Black Holes Aren't, Case Researchers Conclude After Working on Complex Formulas


"Nothing there," is what Case Western Reserve University physicists concluded about black holes after spending a year working on complex formulas to calculate the formation of new black holes. In nearly 13 printed pages with a host of calculations, the research may solve the information loss paradox that has perplexed physicists for the past 40 years.

Case physicists Tanmay Vachaspati, Dejan Stojkovic and Lawrence M. Krauss report in the article, "Observation of Incipient Black Holes and the Information Loss Problem," that has been accepted for publication by Physical Review D.

"It's complicated and very complex," noted the researchers, regarding both the general problem and their particular approach to try to solve it.

The question that the physicists set out to solve is: what happens once something collapses into a black hole? If all information about the collapsing matter is lost, it defies the laws of quantum physics. Yet, in current thinking, once the matter goes over the event horizon and forms a black hole, all information about it is lost. Read more.

Campus News

As Case Western Reserve University prepares to welcome Barbara Snyder as its new president, University Archives has developed a Web site describing the presidents who led the university from 1830 to 2007.

In the summer of 2007, Blackboard will switch to Version 7. Some features of this new version are considerably different from the previous version. At the next UCITE session, Genevieve Mathieson of Instructional Technology and Academic Computing, who is responsible for supporting and overseeing Blackboard operations, will give an overview of the new system. Session takes place from noon to 1 p.m. on June 21 in the Herrick Room of the Allen Memorial Medical Library. Pizza and sodas will be served. RSVP via e-mail or online.

For Faculty & Staff

The Staff Advisory Council (SAC), through the SAC Fringe Benefits Committee, has a survey to gather opinions on benefits offered through the university to document the diverse experiences of the staff regarding the benefits program, as well as to have a pulse on benefits needs. Responses will provide direction to the committee for the upcoming year. The committee also is seeking input about benefits that are not currently available, and space is provided to comment on individual experiences with the benefits program (tuition, health care, dental care, vision care, etc.). The survey is short and confidential. Staff members who would like to participate in the survey and who have not already received the URL address should send an e-mail to Kathryn Howard.

The next meeting of the Act III Roundtable -- a discussion group for women in or nearing retirement -- is scheduled for 4-5:30 p.m. on June 21 in Thwing Center, Room 309. Refreshments will be provided, courtesy of the Flora Stone Mather Center for Women. To be added to the Act III distribution list, send an e-mail to the center.

For Students

This section will be updated occasionally during the summer. Refer to the "Campus News" section for general information.


The Weatherhead School of Management is hosting free online workshops throughout the summer with world-renowned faculty from the organizational behavior department to explore leadership and organizational change. The first workshop will be held from 4 to 6 today, featuring Richard Boyatzis as he speaks about emotional intelligence and his best-selling book on resonant leadership. Followed by an online open house to showcase the Master of Science in Positive Organizational Development and Change. Register online and find out about future workshops.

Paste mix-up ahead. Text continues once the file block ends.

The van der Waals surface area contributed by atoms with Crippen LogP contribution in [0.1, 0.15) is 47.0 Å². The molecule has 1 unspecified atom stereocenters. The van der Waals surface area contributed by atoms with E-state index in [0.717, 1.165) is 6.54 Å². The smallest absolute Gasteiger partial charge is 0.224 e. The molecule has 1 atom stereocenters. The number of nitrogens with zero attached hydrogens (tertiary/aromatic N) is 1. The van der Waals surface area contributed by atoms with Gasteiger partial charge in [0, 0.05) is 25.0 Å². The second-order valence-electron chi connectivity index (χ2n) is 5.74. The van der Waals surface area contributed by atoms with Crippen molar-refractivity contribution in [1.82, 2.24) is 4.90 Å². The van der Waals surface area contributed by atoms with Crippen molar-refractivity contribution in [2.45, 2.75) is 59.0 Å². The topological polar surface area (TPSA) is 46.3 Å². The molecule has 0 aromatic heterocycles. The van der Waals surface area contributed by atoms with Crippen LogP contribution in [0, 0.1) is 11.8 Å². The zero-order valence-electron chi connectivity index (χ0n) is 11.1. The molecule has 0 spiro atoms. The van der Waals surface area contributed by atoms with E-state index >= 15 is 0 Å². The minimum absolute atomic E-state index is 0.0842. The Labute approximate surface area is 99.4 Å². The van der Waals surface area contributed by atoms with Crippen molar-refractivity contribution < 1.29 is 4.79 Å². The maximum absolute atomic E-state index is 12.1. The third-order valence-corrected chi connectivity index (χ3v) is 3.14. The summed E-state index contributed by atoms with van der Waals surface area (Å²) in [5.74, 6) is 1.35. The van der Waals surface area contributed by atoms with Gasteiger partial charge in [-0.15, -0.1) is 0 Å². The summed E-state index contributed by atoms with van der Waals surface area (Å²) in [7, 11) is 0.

Save the date: Case Western Reserve University is a cosponsor of the Adult Mesenchymal Stem Cells in Regenerative Medicine International Meeting being held in Cleveland August 27-29. The target audience is faculty, graduate students and new and experienced investigators. In addition, the committee is accepting proposals for abstracts of original investigation for consideration in the poster session and possible short talk podium presentations. Abstract submissions must be received by July 9.

Refer to the Web event calendar for a list of events and activities on campus and in the community today and in the days ahead.

June 20, 2007

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Case in the News

Case dean of nursing unites in trying times

The Plain Dealer, June 20, 2007
Profile story on May Wykle, dean of Case Western Reserve University's Frances Payne Bolton School of Nursing. Her contributions to Case will be recognized Friday during a sold-out gala at the Renaissance Cleveland Hotel.

Familicide: Experts say family murder-suicides, though rare, are most common mass killing

San Francisco Chronicle, June 20, 2007
Phillip Resnick, a professor of psychiatry at Case Western Reserve University who has studied parents who killed their children, comments on "familicide" -- the term used by psychologists and criminologists to describe the killing of one's entire family and oneself.

Bariatric surgery safe for many older patients

The Washington Post, June 18, 2007
Bariatric surgery to treat morbid obesity is safe for carefully selected, older people and Medicare patients, according to a U.S. study in the June issue of the journal Archives of Surgery. Researchers at University Hospitals Case Medical Center and Case Western Reserve University School of Medicine analyzed data on almost 900 patients who had gastric bypass surgery from 1998 to 2006.

Higher Ed News

Some colleges may opt out of rankings

USA Today, June 20, 2007
They didn't call for an all-out boycott, but presidents of dozens of liberal arts colleges signaled their intent Tuesday to stop cooperating with U.S. News & World Report's college rankings.

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